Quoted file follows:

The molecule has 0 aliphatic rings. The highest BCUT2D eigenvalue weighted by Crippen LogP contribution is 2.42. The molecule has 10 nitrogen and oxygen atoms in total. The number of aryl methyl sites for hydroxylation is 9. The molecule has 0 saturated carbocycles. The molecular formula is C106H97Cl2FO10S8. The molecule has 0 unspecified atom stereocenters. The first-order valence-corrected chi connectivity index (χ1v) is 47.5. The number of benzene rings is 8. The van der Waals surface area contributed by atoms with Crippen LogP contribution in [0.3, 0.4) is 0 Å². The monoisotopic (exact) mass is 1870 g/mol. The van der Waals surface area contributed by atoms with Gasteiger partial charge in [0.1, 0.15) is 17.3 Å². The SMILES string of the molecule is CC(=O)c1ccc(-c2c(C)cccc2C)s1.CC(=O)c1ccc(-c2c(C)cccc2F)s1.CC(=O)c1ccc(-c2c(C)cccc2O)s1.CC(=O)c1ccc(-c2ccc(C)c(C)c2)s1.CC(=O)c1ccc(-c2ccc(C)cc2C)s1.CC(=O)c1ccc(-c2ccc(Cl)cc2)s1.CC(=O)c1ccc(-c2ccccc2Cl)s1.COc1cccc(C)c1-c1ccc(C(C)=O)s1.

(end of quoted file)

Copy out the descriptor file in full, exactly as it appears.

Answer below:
The molecule has 0 aliphatic rings. The highest BCUT2D eigenvalue weighted by Crippen LogP contribution is 2.42. The molecule has 10 nitrogen and oxygen atoms in total. The number of aryl methyl sites for hydroxylation is 9. The molecule has 0 saturated carbocycles. The molecular formula is C106H97Cl2FO10S8. The molecule has 0 unspecified atom stereocenters. The first-order valence-corrected chi connectivity index (χ1v) is 47.5. The number of benzene rings is 8. The van der Waals surface area contributed by atoms with Crippen LogP contribution in [0.3, 0.4) is 0 Å². The monoisotopic (exact) mass is 1870 g/mol. The van der Waals surface area contributed by atoms with Gasteiger partial charge in [0.1, 0.15) is 17.3 Å². The SMILES string of the molecule is CC(=O)c1ccc(-c2c(C)cccc2C)s1.CC(=O)c1ccc(-c2c(C)cccc2F)s1.CC(=O)c1ccc(-c2c(C)cccc2O)s1.CC(=O)c1ccc(-c2ccc(C)c(C)c2)s1.CC(=O)c1ccc(-c2ccc(C)cc2C)s1.CC(=O)c1ccc(-c2ccc(Cl)cc2)s1.CC(=O)c1ccc(-c2ccccc2Cl)s1.COc1cccc(C)c1-c1ccc(C(C)=O)s1.